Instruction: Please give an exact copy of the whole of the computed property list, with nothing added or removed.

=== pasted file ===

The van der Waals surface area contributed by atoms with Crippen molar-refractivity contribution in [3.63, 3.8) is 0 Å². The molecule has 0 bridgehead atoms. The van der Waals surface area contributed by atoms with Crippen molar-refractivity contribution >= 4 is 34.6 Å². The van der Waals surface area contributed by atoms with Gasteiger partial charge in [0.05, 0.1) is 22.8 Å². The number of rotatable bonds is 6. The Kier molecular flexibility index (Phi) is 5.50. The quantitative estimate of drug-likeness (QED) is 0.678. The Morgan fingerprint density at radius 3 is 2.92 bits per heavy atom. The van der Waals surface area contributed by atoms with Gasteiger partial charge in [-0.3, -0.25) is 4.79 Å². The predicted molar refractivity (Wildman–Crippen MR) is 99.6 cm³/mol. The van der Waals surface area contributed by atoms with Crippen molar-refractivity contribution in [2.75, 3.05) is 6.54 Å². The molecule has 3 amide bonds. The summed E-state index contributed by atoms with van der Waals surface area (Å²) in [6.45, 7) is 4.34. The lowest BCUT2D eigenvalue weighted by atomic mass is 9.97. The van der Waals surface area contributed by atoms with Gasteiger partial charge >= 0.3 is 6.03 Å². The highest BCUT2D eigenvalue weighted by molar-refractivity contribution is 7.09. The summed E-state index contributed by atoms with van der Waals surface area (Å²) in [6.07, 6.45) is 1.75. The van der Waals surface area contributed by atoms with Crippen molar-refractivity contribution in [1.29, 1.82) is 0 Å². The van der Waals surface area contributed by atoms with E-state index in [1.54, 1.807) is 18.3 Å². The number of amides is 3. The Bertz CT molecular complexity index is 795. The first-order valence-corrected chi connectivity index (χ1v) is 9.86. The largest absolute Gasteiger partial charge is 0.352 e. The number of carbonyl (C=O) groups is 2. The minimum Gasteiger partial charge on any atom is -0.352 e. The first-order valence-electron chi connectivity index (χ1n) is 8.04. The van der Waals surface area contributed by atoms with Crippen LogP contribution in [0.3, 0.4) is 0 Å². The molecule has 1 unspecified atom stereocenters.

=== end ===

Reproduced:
The van der Waals surface area contributed by atoms with Crippen molar-refractivity contribution in [3.63, 3.8) is 0 Å². The molecule has 0 bridgehead atoms. The van der Waals surface area contributed by atoms with Crippen molar-refractivity contribution >= 4 is 34.6 Å². The van der Waals surface area contributed by atoms with Gasteiger partial charge in [0.05, 0.1) is 22.8 Å². The number of rotatable bonds is 6. The Kier molecular flexibility index (Phi) is 5.50. The quantitative estimate of drug-likeness (QED) is 0.678. The Morgan fingerprint density at radius 3 is 2.92 bits per heavy atom. The van der Waals surface area contributed by atoms with Gasteiger partial charge in [-0.3, -0.25) is 4.79 Å². The predicted molar refractivity (Wildman–Crippen MR) is 99.6 cm³/mol. The van der Waals surface area contributed by atoms with Crippen molar-refractivity contribution in [2.75, 3.05) is 6.54 Å². The molecule has 3 amide bonds. The summed E-state index contributed by atoms with van der Waals surface area (Å²) in [6.45, 7) is 4.34. The lowest BCUT2D eigenvalue weighted by atomic mass is 9.97. The van der Waals surface area contributed by atoms with Gasteiger partial charge >= 0.3 is 6.03 Å². The highest BCUT2D eigenvalue weighted by molar-refractivity contribution is 7.09. The summed E-state index contributed by atoms with van der Waals surface area (Å²) in [6.07, 6.45) is 1.75. The van der Waals surface area contributed by atoms with Crippen molar-refractivity contribution in [1.29, 1.82) is 0 Å². The van der Waals surface area contributed by atoms with E-state index in [1.54, 1.807) is 18.3 Å². The number of amides is 3. The Bertz CT molecular complexity index is 795. The first-order valence-corrected chi connectivity index (χ1v) is 9.86. The largest absolute Gasteiger partial charge is 0.352 e. The number of carbonyl (C=O) groups is 2. The minimum Gasteiger partial charge on any atom is -0.352 e. The first-order valence-electron chi connectivity index (χ1n) is 8.04. The van der Waals surface area contributed by atoms with Crippen LogP contribution in [0.3, 0.4) is 0 Å². The molecule has 1 unspecified atom stereocenters.